The start of anything begins with the end of something else.
One day, I was working dayshift, and I got this patient with a bowel obstruction. She was elderly and in really good shape. A real spit fire. She was fucking adorable. It was a busy day. She had an NG tube and we were trying to decompress her bowel with it and disrupt the obstruction.
The morning flew by. My patient didn’t want a shower, but she accepted a bed bath and foot soak from me. If I give you a bed bath, you’re going to feel like you just stepped out of the shower. Cleanliness is important to feel like a human being. It’s also an opportunity to talk to my patients and learn about them, and to do a really thorough skin assessment. Because the skin is the body’s first line of defense, this is incredibly important.
During her bath, my patient told me she would refuse surgery. She told me that at her age, she didn’t want a long surgical recovery. I told her I would support her decision. She thanked me. We talked about a lot of things, her children, her life. She was an amazing woman.
As the day went on, my adorable, spunky patient got worse. She started having increasing pain, clutching her left side. Her abdomen began to swell. Her vital signs deteriorated. I called the residents, and as shift change approached, I took her to ICU. After I gave report and headed to the elevator, I heard a code called in ICU. It was my patient. I was sure she would be gone.
I was off for a day, and then came back to work. It was a Saturday. I discharged a couple of patients and then the charge asked me to take a patient from ICU. The ICU desperately needed the bed, and in order to get that bed, they needed to send us a patient whose death was imminent. When I heard the her name, I said I would absolutely take the patient. The other nurses quickly offered to cover my patients and the charge promised me she would be there with me.
This was important, because I had never had a patient die. I’d saved some lives by making clever catches and having good rescue skills, but the truth is, I’m really good at getting my patients to ICU if they start to crump. I’m even better at keeping them out of ICU by catching slight changes in condition. I’m known for it. Because of this, and luck, I’d gone 5 years in nursing and nearly 10 years in healthcare and never had a patient die. So I needed someone to stand by me and walk me through the process.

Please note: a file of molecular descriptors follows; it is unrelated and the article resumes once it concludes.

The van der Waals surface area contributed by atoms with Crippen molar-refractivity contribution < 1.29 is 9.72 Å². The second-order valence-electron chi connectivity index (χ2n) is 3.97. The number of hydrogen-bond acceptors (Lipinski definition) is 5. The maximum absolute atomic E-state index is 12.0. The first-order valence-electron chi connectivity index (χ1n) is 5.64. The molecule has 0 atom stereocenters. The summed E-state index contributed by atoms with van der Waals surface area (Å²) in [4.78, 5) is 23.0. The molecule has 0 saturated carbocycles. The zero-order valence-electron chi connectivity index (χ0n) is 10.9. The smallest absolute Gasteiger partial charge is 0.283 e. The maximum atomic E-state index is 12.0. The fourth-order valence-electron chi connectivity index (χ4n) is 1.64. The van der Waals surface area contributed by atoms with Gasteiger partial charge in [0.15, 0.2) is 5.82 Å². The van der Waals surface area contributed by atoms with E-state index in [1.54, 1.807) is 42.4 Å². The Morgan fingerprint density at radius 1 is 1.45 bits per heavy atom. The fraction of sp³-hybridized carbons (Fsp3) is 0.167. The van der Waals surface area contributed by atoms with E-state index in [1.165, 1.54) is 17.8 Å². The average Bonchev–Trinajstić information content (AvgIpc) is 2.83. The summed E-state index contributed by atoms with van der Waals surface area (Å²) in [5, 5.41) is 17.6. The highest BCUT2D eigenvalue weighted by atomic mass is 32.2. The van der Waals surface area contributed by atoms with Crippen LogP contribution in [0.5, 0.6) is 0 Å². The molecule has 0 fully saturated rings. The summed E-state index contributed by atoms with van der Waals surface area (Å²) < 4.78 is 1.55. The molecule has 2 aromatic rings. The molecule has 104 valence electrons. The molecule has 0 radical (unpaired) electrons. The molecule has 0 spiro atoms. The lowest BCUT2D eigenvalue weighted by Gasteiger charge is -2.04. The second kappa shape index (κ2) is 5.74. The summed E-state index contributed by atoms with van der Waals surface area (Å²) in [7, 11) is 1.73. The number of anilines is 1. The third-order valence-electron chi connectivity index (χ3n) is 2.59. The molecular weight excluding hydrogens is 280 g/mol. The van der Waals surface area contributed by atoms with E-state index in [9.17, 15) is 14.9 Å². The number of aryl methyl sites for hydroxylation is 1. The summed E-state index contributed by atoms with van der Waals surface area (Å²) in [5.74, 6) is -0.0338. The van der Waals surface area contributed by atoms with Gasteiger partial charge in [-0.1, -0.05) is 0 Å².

I got report from the ICU. My patient was in a coma, caused by kidney failure. Her bowel had died. They had attempted surgery, which she must have agreed to at the last minute, and found her bowel dead. When the bowel dies, the body begins to fill with toxins. The kidneys lose perfusion and become overloaded. The liver becomes overloaded. Eventually, the individual loses consciousness and dies.
When the patient transferred, I phoned her son to let him know where she was. He was in the middle of a flat out drive across the country to try to make it to his mom before she died. There was no way he would get there.
My patient arrived from ICU and she was barely breathing. Occasionally she would groan and I would give her a very small dose of morphine. Soon, her breathing became irregular, and her heart rate slowed. I knew it was time. I went and got the charge. My patient’s eyes were still opening, so we turned her so she could see the mountains. Then we held her hands, and waited. After a couple of minutes, she stopped breathing. The charge and I told her it was okay to go, I told her that her son loved her, and was thinking of her. I put my stethoscope on her chest and I heard her heart beat a strange rhythm and go quiet. She was gone.
The first thing I did was call her son. He wanted to know if she had died alone. I told him exactly what I wrote above, and he thanked me. His mother had made arrangements, and I let him know I was following those, so he didn’t have to worry.
Then a CNA and I went to work. We bathed the patient. I removed all her lines. We put in her dentures. We did the things people don’t think about needing to be done. I thought how just a couple of days before, I had washed the same woman, the same feet, the same face.I thought about how bright she had been, how full of life, and then I knew. I didn’t know it at the moment, because epiphanies don’t always come quickly, but a seed of change was growing in my heart.
I would love for there to be a God, but I cannot, having witnessed death, believe in a higher power, punishment and reward eternity. I cannot believe in an unforgiving, angry God, or a God that grants wishes. Good and bad things happen, but they happen because of things people do, or because of the existence of gravity, or fire, or electricity, They happen because of human error, and animals. Frayed rugs on wooden floors. Sometimes things happen for a reason, but the reason is that someone has made it happen for their own reasons.
That was the day I started to stop believing in God.